Alzheimers disease is the most common form of dementia. The signs of Alzheimers usually develop slowly, get progressively worse over time and ultimately have a huge impact on an individual’s life. Alzheimer’s usually occurs in people over the age 60 and the risk increases with age. Although there is no cure for Alzheimer’s, there are strategies and medications that can help to slow the disease. A variety of non-medical therapies can be a useful part of an Alzheimers treatment plan. For example, music therapy, art therapy, and pet therapy can sometimes help someone with Alzheimer’s deal with the anxiety, stress, or depression that sometimes accompanies the disease. Family members of individuals suffering from Alzheimer’s can also benefit from therapy, which will help them develop healthy and supportive ways of coping.
Symptoms include forgetfulness, confusion, difficulty organizing thoughts and concentrating, memory loss, misplacing items, disorientation and getting lost, trouble with making decisions, declining ability to speak, read and write, changes to personality, isolation, depression, anxiety, and mood swings.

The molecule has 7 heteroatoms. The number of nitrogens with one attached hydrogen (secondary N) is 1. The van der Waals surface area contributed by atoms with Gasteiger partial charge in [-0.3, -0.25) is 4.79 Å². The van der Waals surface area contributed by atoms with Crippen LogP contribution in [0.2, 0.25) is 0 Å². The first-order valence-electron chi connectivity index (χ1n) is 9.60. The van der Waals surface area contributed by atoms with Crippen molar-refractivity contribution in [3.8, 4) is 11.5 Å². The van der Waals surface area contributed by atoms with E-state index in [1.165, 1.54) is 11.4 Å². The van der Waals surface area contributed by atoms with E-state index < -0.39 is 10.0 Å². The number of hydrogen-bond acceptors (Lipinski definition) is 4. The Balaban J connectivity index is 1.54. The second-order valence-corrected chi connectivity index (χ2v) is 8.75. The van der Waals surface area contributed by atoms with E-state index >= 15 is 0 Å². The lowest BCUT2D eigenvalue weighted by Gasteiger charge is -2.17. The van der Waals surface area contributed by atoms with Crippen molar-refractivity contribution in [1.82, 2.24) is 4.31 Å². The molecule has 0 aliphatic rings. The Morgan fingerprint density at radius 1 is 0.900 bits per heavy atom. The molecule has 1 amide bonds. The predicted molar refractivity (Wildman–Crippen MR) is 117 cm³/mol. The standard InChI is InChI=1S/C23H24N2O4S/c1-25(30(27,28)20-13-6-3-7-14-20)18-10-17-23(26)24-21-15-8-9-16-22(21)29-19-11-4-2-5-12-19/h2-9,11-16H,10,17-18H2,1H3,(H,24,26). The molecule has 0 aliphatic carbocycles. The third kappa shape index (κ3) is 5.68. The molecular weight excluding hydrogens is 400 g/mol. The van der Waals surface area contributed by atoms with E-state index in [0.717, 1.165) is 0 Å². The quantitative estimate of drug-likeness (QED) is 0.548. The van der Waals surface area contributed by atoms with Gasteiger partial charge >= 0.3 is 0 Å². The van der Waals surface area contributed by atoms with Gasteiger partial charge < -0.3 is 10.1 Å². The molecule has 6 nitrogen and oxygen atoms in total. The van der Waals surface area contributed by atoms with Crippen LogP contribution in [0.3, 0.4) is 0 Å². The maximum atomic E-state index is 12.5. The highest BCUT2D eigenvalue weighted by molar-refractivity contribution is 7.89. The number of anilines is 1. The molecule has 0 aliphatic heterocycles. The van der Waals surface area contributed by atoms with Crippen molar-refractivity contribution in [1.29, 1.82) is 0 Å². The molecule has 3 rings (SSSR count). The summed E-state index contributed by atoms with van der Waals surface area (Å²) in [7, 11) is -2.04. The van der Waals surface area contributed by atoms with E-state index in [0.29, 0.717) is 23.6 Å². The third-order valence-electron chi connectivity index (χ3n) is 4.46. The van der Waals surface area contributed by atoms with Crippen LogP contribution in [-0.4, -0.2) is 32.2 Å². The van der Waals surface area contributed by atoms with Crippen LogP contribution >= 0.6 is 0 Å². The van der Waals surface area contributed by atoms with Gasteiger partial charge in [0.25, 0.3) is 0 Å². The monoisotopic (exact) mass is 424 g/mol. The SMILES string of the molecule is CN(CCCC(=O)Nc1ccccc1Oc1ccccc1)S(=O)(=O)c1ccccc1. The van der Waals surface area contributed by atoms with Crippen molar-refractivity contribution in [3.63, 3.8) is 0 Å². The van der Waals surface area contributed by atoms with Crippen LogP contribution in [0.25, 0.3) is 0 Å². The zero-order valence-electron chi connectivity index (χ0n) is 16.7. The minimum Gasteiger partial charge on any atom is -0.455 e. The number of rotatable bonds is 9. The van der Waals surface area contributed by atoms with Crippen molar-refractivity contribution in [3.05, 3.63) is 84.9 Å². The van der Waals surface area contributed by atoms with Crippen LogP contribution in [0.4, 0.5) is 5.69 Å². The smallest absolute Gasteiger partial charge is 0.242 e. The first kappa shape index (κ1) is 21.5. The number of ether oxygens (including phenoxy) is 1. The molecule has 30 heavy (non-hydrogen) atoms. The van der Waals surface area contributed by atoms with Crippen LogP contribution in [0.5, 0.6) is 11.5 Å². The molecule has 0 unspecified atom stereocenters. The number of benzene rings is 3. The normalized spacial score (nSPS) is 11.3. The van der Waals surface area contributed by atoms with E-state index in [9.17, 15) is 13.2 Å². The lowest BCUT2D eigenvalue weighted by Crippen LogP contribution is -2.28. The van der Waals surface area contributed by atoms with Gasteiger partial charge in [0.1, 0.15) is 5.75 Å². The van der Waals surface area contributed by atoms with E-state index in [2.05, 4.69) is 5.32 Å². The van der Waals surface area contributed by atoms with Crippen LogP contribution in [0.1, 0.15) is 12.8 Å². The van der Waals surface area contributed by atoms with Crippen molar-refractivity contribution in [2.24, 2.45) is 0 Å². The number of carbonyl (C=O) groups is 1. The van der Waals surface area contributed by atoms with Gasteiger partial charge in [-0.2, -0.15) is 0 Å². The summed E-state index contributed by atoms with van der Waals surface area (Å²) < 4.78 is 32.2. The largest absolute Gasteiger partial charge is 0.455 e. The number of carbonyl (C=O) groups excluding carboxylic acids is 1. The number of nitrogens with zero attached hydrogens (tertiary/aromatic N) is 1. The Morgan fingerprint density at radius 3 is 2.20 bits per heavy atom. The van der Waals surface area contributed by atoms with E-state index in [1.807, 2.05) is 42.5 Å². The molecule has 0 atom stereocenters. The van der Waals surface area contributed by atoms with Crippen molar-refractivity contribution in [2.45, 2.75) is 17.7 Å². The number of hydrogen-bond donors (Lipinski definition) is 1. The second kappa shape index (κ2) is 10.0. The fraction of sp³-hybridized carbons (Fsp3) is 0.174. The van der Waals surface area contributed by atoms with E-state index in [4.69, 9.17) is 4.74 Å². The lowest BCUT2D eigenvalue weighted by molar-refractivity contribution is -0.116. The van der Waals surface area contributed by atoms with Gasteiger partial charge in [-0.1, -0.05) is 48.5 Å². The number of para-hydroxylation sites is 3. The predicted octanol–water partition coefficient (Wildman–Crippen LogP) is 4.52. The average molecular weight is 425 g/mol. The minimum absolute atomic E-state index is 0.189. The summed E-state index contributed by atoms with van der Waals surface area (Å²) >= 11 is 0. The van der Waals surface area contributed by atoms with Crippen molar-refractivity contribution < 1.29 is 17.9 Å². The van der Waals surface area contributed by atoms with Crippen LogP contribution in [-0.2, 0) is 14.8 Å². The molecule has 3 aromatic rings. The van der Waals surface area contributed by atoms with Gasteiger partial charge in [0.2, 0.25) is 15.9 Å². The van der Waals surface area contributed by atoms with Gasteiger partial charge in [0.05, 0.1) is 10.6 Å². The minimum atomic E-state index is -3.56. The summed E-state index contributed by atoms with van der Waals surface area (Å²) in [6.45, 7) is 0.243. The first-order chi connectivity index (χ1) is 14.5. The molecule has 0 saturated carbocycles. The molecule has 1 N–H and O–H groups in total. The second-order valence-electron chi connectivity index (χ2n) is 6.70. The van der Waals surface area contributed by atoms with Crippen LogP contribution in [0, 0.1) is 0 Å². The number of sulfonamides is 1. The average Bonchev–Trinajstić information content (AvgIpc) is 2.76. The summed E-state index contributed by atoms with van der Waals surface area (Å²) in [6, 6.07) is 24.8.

What is Alzheimer’s disease?
Alzheimer’s is a disease which is a form of dementia. Alzheimer disease progresses with a build up proteins in the brain which form structures ‘plaques’. These ‘plaques’ leads a loss of connections between nerve cells, which leads to the death of nerve cells and loss of brain tissue.
Sufferers of Alzheimer’s may also have a shortage of certain neurotransmitters which are chemical messengers that help to transmit signals within the brain. This shortage neurotransmitters means that the signals transmission is less effective.